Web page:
Occupy and the Tea Party both oppose crony capitalism

Credit: tymortensen.tumblr.com
Credit: tymortensen.tumblr.com

The far left and far right are in agreement. Crony capitalism is wrecking  the country, strangling small business, and shredding civil liberties. The few get wealthier at the expense of the rest of us, aided by a captured government.

Pragmatic centrism is crony capitalism, say Macroeconomic Resilience. This sounds quite a lot like what Obama does constantly. “Work with the other side to find a solution.”  Yet such solutions somehow always manage to screw most everyone but the wealthy, don’t that? Well of course they do. That’s the goal of crony capitalism.

Neoliberal crony capitalism is driven by a grand coalition between the pragmatic centre-left and the pragmatic centre-right. Crony capitalist policies are always justified as the pragmatic solution. The range of policy options is narrowed down to a pragmatic compromise that maximises the rent that can be extracted by special interests. Instead of the government providing essential services such as healthcare and law and order, we get oligopolistic private healthcare and privatised prisons. Instead of a vibrant and competitive private sector with free entry and exit of firms we get heavily regulated and licensed industries, too-big-to-fail banks and corporate bailouts.

They propose radical centrism as a cure.

The core strategy of pragmatic crony capitalism: increase the scope and reduce the scale of government

radical centrism: increase the scale and reduce the scope of government

The essence of a radical centrist approach is government provision of essential goods and services and a minimal-intervention, free enterprise environment for everything else.

While some have problems with core principles of capitalism, I would argue we don’t have capitalism in the US. It has been replaced by crony capitalism, which isn’t really capitalism at all.  Gandhi, when asked about democracy in the US said “I think it would be a good idea.” The same is true about capitalism in the US. Minimal intervention by the government would certainly be an improvement over what we have now, which is blatant favoritism by the government reinforced by equally blatantly refusing to enforce the law against the post powerful. However even Adam Smith, the father of capitalism, said markets should be firmly regulated. So, governments need to do that too. And then not intervene.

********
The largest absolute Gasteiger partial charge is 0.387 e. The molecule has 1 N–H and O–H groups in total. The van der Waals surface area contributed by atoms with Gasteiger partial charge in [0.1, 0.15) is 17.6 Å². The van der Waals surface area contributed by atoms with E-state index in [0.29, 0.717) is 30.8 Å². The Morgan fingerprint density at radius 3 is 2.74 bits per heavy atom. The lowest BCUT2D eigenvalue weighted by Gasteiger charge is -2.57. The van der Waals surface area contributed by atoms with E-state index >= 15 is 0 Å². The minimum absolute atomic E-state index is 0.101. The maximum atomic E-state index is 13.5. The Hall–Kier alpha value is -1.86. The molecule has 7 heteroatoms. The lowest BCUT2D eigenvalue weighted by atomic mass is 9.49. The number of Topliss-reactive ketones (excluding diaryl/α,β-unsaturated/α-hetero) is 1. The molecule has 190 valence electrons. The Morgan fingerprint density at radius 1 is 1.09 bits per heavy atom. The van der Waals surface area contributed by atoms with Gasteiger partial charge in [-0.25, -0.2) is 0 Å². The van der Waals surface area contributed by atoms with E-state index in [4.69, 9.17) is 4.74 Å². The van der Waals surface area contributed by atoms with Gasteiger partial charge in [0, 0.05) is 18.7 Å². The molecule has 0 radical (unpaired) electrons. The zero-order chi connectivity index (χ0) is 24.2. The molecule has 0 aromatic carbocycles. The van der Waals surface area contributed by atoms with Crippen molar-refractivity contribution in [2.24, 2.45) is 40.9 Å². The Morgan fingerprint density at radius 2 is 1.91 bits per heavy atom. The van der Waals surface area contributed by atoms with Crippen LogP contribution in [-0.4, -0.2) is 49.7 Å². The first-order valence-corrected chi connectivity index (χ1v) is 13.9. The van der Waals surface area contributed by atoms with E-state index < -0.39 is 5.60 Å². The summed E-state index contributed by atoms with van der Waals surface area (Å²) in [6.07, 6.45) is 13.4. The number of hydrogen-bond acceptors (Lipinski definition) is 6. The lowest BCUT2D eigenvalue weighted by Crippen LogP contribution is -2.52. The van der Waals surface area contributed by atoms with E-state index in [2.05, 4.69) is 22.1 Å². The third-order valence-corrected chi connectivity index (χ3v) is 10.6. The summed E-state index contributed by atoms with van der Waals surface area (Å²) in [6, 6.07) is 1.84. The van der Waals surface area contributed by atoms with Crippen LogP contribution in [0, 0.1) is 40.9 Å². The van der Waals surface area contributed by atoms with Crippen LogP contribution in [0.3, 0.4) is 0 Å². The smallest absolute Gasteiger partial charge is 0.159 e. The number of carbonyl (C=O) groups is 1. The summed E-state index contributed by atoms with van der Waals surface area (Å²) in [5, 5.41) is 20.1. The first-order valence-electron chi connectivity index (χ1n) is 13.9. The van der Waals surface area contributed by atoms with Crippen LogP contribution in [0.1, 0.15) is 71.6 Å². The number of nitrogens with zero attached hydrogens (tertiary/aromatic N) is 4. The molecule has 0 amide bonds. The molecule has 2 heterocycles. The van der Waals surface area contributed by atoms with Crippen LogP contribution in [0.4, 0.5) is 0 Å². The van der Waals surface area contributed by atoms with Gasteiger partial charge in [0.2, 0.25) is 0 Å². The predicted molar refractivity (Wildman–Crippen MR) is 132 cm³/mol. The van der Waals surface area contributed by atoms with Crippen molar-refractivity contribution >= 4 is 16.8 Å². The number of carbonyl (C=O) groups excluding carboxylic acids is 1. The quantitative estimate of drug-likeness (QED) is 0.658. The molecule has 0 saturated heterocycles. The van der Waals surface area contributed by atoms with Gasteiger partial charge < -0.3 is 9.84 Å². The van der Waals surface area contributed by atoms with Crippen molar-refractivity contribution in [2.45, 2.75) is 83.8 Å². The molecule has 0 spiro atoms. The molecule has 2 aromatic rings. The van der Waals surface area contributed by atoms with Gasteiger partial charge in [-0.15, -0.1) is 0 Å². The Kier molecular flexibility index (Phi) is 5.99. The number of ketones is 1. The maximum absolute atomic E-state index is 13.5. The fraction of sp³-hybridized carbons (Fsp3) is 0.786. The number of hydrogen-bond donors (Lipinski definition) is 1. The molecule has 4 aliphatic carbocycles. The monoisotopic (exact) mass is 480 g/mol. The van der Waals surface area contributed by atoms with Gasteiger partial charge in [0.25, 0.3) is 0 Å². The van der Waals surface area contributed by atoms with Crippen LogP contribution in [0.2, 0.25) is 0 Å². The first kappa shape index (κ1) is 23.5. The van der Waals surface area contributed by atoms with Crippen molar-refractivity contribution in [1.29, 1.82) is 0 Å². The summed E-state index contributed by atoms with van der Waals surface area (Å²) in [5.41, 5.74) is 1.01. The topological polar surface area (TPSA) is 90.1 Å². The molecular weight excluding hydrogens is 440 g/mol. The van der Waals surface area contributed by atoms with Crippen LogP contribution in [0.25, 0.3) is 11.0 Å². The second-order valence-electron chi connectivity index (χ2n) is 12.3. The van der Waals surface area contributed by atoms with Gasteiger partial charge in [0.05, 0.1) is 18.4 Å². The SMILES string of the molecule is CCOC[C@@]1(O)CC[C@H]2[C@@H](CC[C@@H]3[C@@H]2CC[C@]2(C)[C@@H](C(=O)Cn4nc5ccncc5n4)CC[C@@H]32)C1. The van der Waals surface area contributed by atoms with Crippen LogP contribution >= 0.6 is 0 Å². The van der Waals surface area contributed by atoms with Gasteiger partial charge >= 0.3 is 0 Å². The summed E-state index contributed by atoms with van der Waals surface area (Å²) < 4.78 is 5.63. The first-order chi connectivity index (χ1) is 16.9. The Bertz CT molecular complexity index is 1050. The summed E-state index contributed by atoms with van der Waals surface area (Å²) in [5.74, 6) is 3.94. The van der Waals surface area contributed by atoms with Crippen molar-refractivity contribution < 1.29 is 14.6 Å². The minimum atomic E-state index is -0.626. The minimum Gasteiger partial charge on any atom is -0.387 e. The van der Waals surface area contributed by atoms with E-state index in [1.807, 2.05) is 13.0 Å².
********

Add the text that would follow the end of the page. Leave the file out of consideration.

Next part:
I live in Silicon Valley. Capitalism here for start-ups is what capitalism was meant to be. Try out your idea and business. If you make it, great. If not, then you pay off your maxed out credit cards and try again if you can. This is what Macroeconomic Resilience calls the invisible foot of capitalism, and it no longer exists for the 1% and the plugged-in and powerful. Instead they have the not-so-invisible hand giving them bailouts, subsidies, tax breaks, and more.

Restore the ‘Invisible Foot’ of competition

The neo-liberal era saw a rise in incentive-based contracts across the private and public sector but without the invisible foot of the threat of failure. The predictable result was not only a stagnant economy but an increase in rent extraction as private actors gamed the positive incentives on offer.

The far right and far left both oppose the plutocracy, notes The Scholars Stage..

There are two groups who consistently oppose this plutocratic “pragmatic” consensus: the far left and the far right. These two groups, seemingly divided, are united by their “radical” opposition to many otherwise unquestioned aspects of America’s standing political regime. To name but a few:

  • The belief that the United States federal government should play a strong role in holding up the U.S. economy – particularly sectors deemed “Too Big To Fail.”
  • Strong support for subsidies or other forms of ‘corporate welfare’ for influential or strategic industries (“The Farm Lobby,” “Big Pharma,” and the energy sector – both the “Big Oil” and green energy varieties – are prominent examples).
  • A commitment to America’s global hegemony and globalization writ large. The chosen instruments for this are transnational economic agreements, financial interventions (as pioneered by the IMF), or offers of substantial military assistance.
  • The use of drone strikes, special forces and other ‘limited war’ operations as the most effective response to international terrorist movements.
  • A disdain for the rule of law and governmental transparency.
  • Prioritizing national security over privacy and individual rights.
  • Eclipse of the legislative branch in favor of an increasingly large, complex, and powerful executive.
  • Outsourcing legislative policy making to congressional, think tanks, or industry wonks.


I’m what would probably be described as a left-wing populist, lived in Utah recently, and was surprised at how many supposed right wing Utahns were just as angry at the same things that I was.

The original Tea Party, the one started by Karl Denninger , was founded solely in outrage at the bailouts. When I first learned of this, I went to his site because I was sure he had to be racist. He’s not. We all have so many preconceptions about The Other Side.

The process by which the Democratic Party co-opts and defuses genuine protest by bringing it into the party where it is defused is brilliantly explained by Peter Camejo in his 2004 Avocado Declaration written during his Green Party VP run with Nader. The same process happened to much of the Tea Party with the Republicans. Our two political parties really are Tweedledee and Tweedledum, servants and supporters of crony capitalism.

( Via Zen Pundit )